Scottish Poetry Selection
- Rantin' Rev'rend

It wasn't all that long ago that ministers regaled their congregations with fire and brimstone to keep them on the straight and narrow. Some, however, would go "over the top" - and become the subject of humorous poems such as this one by George Fortune (1898-1982). George Fortune served in France in World War 1, in the Royal Scots. His working life was spent with the Health Department in St. Andrew's House in Edinburgh. His other main interests besides composing old-style Scottish verse, were golf, music, and woodworking.

See also Maw, Whit if he Ever Gets Oot? on a similar theme.

Rantin' Rev'rend

Ae meenister in Tam's lang reign,
   Turned oot tae be oor beadle's bane,
O' Tam's advice he wad hae nane.
   A man o' God, or sae he thocht,
Tae save oor souls gey hard he wrocht.

The pairish werena fell impressed
   Wi' a' his weys; an' hoo he stressed
Jist whaur yin stood amang the Blessed.
   He'd warn them a' o' fires o' hell,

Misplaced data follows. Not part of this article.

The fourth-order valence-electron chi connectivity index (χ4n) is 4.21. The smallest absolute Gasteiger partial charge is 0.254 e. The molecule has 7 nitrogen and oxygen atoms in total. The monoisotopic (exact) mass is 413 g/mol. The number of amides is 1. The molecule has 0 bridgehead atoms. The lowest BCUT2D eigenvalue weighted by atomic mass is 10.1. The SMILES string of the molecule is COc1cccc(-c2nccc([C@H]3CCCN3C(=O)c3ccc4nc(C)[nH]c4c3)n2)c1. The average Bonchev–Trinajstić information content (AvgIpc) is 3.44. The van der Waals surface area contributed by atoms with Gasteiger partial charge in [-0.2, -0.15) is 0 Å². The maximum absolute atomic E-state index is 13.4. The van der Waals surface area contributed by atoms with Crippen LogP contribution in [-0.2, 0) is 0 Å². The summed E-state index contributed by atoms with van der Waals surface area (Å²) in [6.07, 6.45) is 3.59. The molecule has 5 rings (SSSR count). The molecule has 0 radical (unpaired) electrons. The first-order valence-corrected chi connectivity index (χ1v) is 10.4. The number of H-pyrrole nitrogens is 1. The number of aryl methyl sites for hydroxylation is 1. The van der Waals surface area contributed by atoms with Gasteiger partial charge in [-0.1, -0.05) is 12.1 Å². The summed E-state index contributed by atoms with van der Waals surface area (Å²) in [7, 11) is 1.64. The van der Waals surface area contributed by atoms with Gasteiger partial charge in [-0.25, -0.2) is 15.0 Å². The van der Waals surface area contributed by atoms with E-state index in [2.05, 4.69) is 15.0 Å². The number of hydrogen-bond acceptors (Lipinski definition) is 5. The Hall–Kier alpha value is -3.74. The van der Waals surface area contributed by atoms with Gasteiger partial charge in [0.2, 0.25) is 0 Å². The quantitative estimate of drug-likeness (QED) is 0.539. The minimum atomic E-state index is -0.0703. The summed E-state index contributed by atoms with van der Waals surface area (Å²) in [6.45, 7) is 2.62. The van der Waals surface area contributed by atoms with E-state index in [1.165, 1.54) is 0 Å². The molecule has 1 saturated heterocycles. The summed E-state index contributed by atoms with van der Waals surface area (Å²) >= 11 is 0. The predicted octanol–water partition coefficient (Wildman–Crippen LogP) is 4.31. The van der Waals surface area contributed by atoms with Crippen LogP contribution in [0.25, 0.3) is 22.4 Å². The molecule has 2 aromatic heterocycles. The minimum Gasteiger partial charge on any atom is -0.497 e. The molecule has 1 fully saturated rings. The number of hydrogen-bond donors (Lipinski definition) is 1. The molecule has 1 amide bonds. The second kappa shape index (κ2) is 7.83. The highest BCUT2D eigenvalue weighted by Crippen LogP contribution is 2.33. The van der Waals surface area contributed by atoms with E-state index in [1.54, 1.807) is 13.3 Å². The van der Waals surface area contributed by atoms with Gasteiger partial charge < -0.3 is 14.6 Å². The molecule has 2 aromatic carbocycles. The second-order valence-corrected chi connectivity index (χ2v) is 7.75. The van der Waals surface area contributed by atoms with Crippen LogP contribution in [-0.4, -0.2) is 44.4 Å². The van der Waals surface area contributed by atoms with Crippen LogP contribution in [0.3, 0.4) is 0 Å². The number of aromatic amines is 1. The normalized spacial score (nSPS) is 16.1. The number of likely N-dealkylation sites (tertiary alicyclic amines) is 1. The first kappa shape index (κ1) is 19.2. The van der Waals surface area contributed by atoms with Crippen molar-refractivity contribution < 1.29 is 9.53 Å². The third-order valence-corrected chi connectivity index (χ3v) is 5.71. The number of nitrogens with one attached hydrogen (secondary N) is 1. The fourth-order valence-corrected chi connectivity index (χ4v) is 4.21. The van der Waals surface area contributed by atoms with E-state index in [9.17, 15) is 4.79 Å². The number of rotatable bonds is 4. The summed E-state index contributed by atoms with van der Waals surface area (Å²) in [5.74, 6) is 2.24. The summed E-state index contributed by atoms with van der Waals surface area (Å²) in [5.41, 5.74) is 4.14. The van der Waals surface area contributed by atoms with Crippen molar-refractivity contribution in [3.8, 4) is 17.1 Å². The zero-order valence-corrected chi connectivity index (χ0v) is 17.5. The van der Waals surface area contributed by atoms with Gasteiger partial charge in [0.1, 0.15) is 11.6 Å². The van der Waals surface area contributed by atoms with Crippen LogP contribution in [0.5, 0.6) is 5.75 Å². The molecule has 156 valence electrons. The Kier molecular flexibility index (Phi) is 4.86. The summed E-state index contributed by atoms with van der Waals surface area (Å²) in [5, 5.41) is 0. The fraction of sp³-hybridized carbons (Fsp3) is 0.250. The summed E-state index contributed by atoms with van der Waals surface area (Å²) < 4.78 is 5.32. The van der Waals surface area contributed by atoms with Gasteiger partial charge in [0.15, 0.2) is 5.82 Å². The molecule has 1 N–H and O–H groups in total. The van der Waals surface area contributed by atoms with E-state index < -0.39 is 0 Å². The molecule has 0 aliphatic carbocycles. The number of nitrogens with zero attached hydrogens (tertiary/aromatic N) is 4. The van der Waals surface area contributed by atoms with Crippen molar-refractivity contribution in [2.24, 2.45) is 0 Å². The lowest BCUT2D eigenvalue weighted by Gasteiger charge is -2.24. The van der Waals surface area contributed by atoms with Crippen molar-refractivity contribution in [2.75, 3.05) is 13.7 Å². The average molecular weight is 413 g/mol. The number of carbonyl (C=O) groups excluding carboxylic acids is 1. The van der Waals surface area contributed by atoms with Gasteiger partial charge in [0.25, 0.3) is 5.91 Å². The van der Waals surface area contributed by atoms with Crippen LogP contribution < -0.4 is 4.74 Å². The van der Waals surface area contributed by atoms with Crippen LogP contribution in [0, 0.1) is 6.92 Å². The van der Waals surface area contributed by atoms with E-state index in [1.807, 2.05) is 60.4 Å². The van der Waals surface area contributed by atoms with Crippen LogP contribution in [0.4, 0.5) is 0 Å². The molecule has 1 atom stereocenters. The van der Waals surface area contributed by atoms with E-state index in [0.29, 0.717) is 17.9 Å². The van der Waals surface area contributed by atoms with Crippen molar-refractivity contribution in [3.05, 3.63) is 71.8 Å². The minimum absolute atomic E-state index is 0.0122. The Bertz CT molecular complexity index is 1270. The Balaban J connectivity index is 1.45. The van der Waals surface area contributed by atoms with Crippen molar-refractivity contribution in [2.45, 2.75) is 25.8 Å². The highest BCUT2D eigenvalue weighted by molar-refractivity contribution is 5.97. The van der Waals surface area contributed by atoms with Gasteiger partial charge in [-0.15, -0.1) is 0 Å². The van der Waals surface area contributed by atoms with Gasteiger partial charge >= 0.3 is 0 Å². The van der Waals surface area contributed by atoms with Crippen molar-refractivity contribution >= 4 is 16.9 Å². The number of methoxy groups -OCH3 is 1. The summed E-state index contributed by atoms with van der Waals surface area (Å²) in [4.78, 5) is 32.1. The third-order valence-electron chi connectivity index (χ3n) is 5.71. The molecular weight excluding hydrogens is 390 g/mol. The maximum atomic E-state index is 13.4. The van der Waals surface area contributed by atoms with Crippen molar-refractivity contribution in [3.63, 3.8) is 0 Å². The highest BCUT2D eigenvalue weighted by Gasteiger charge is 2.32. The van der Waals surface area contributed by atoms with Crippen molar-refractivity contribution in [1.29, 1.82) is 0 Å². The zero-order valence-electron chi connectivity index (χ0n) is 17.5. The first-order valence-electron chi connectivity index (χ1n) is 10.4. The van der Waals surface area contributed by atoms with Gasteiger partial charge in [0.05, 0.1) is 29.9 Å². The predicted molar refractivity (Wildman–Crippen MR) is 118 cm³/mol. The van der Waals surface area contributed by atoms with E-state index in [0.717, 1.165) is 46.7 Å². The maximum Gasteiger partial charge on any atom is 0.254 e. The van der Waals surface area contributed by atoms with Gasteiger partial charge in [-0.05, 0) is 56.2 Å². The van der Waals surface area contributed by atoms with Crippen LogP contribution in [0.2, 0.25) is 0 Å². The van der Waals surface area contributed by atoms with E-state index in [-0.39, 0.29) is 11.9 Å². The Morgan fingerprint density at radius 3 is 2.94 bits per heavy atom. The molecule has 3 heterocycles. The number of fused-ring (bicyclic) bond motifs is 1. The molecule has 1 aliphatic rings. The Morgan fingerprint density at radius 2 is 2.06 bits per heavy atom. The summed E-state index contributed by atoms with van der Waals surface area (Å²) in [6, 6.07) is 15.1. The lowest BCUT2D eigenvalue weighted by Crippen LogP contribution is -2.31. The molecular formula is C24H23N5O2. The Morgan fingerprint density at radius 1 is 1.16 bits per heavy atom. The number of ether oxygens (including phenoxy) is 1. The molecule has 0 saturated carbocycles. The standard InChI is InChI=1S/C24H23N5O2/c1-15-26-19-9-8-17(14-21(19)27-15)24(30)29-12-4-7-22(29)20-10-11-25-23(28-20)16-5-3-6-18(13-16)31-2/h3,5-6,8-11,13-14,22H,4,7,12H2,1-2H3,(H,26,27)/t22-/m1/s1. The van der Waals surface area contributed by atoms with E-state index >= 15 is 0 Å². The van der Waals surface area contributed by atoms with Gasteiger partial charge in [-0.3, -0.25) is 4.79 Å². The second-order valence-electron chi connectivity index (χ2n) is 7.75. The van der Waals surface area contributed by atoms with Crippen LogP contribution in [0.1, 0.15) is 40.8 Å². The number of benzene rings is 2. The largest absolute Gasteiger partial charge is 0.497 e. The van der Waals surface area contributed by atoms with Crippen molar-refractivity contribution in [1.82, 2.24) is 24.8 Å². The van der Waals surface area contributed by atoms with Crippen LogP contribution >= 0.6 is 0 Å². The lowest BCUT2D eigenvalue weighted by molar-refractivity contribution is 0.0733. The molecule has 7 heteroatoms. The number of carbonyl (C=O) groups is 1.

An' pit some brimstone in as well.

Ae Sabbath, Tam, on usual chore,
   Mairched doon the aisle, Rev'rend afore,
An' saw him safe 'hint poopit door;
   Saw it was snecked - maid shair nae doot
That Reve'rend soul wadna fa' oot.

An' jist as weel, for on that day
   His Rev'rence opened up tae flay
A' thae bad fowk wi' feet o' clay.
   Tae them a' grace wad be denied,
An' pearly gates - wi' them ootside.

He got up steam an' fairly biled,
   His rantin' was jist awfu' wild,
An' frichted mony wife an' child.
   Whate'er that congregation's views,
That Sabbatth day, they didna snooze.

It chanced that Joe, the doctor's lad,
   Had come tae kirk wi' them: he had
Been less nor guid - in fact richt bad.
   Sae Faither said, "It's you for kirkie
As weel as Sunday-schule, ma birkie.

Puir Joe, at Rev'rend's seeming rage,
   The richts o' it he couldna guage,
Saw only man in poopit cage.
   Tae Faither anguished question put,
"What wull we dae if he gets oot?"

Meaning of unusual words:
wrocht=laboured, worked
werena fell=weren't greatly
'hint poopit door=behind the pulpit door
birkie=a strutting or swaggering fellow

Return to the Index of Scottish Poetry Selection

Where else would you like to go in Scotland?

Separator line